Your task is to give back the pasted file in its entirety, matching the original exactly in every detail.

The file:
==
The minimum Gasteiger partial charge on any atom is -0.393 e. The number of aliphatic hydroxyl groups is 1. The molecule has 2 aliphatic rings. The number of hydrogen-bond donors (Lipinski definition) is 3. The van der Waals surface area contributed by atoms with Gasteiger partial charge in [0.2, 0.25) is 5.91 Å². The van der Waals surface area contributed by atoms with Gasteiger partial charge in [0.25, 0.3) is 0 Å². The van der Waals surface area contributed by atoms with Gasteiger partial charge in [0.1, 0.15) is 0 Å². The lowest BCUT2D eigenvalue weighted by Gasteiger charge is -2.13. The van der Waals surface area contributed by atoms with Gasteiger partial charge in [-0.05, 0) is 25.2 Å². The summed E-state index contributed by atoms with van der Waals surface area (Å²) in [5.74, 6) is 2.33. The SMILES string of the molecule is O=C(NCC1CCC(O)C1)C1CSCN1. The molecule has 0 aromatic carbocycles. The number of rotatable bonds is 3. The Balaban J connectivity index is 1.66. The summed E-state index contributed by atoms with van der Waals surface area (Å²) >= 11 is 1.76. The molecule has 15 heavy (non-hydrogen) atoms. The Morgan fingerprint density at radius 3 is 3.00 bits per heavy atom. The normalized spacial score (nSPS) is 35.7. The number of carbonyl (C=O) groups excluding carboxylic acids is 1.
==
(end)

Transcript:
The minimum Gasteiger partial charge on any atom is -0.393 e. The number of aliphatic hydroxyl groups is 1. The molecule has 2 aliphatic rings. The number of hydrogen-bond donors (Lipinski definition) is 3. The van der Waals surface area contributed by atoms with Gasteiger partial charge in [0.2, 0.25) is 5.91 Å². The van der Waals surface area contributed by atoms with Gasteiger partial charge in [0.25, 0.3) is 0 Å². The van der Waals surface area contributed by atoms with Gasteiger partial charge in [0.1, 0.15) is 0 Å². The lowest BCUT2D eigenvalue weighted by Gasteiger charge is -2.13. The van der Waals surface area contributed by atoms with Gasteiger partial charge in [-0.05, 0) is 25.2 Å². The summed E-state index contributed by atoms with van der Waals surface area (Å²) in [5.74, 6) is 2.33. The SMILES string of the molecule is O=C(NCC1CCC(O)C1)C1CSCN1. The molecule has 0 aromatic carbocycles. The number of rotatable bonds is 3. The Balaban J connectivity index is 1.66. The summed E-state index contributed by atoms with van der Waals surface area (Å²) >= 11 is 1.76. The molecule has 15 heavy (non-hydrogen) atoms. The Morgan fingerprint density at radius 3 is 3.00 bits per heavy atom. The normalized spacial score (nSPS) is 35.7. The number of carbonyl (C=O) groups excluding carboxylic acids is 1.